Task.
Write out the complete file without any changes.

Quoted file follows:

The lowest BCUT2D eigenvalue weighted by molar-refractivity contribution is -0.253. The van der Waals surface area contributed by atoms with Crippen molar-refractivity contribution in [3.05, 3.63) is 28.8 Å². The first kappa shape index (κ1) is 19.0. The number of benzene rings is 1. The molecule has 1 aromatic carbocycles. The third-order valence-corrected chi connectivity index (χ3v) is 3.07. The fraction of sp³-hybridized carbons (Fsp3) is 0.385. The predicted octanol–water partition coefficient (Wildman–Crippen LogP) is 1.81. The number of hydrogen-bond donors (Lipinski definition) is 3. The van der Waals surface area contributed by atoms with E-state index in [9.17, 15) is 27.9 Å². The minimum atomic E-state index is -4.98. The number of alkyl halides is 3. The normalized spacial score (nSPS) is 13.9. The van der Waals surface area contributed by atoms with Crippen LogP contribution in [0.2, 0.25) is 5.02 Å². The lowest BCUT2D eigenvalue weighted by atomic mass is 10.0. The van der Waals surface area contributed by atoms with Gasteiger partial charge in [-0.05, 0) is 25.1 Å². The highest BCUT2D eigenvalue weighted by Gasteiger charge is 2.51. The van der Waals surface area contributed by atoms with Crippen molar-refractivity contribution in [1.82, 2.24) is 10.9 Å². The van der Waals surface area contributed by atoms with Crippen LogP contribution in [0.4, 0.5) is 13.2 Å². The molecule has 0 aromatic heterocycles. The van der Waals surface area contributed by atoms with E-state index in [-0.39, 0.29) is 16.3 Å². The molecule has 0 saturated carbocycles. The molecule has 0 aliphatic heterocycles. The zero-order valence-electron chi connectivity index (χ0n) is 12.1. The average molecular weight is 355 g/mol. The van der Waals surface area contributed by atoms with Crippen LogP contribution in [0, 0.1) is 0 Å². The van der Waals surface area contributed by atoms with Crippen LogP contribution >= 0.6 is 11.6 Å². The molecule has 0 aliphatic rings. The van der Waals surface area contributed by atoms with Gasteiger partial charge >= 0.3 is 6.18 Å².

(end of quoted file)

The lowest BCUT2D eigenvalue weighted by molar-refractivity contribution is -0.253. The van der Waals surface area contributed by atoms with Crippen molar-refractivity contribution in [3.05, 3.63) is 28.8 Å². The first kappa shape index (κ1) is 19.0. The number of benzene rings is 1. The molecule has 1 aromatic carbocycles. The third-order valence-corrected chi connectivity index (χ3v) is 3.07. The fraction of sp³-hybridized carbons (Fsp3) is 0.385. The predicted octanol–water partition coefficient (Wildman–Crippen LogP) is 1.81. The number of hydrogen-bond donors (Lipinski definition) is 3. The van der Waals surface area contributed by atoms with E-state index in [9.17, 15) is 27.9 Å². The minimum atomic E-state index is -4.98. The number of alkyl halides is 3. The normalized spacial score (nSPS) is 13.9. The van der Waals surface area contributed by atoms with Crippen LogP contribution in [0.2, 0.25) is 5.02 Å². The lowest BCUT2D eigenvalue weighted by atomic mass is 10.0. The van der Waals surface area contributed by atoms with Gasteiger partial charge in [-0.05, 0) is 25.1 Å². The highest BCUT2D eigenvalue weighted by Gasteiger charge is 2.51. The van der Waals surface area contributed by atoms with Crippen molar-refractivity contribution in [1.82, 2.24) is 10.9 Å². The van der Waals surface area contributed by atoms with Crippen LogP contribution in [0.4, 0.5) is 13.2 Å². The molecule has 0 aromatic heterocycles. The van der Waals surface area contributed by atoms with E-state index in [-0.39, 0.29) is 16.3 Å². The molecule has 0 saturated carbocycles. The molecule has 0 aliphatic heterocycles. The zero-order valence-electron chi connectivity index (χ0n) is 12.1. The average molecular weight is 355 g/mol. The van der Waals surface area contributed by atoms with Crippen LogP contribution in [0, 0.1) is 0 Å². The van der Waals surface area contributed by atoms with Crippen LogP contribution >= 0.6 is 11.6 Å². The molecule has 0 aliphatic rings. The van der Waals surface area contributed by atoms with Gasteiger partial charge >= 0.3 is 6.18 Å².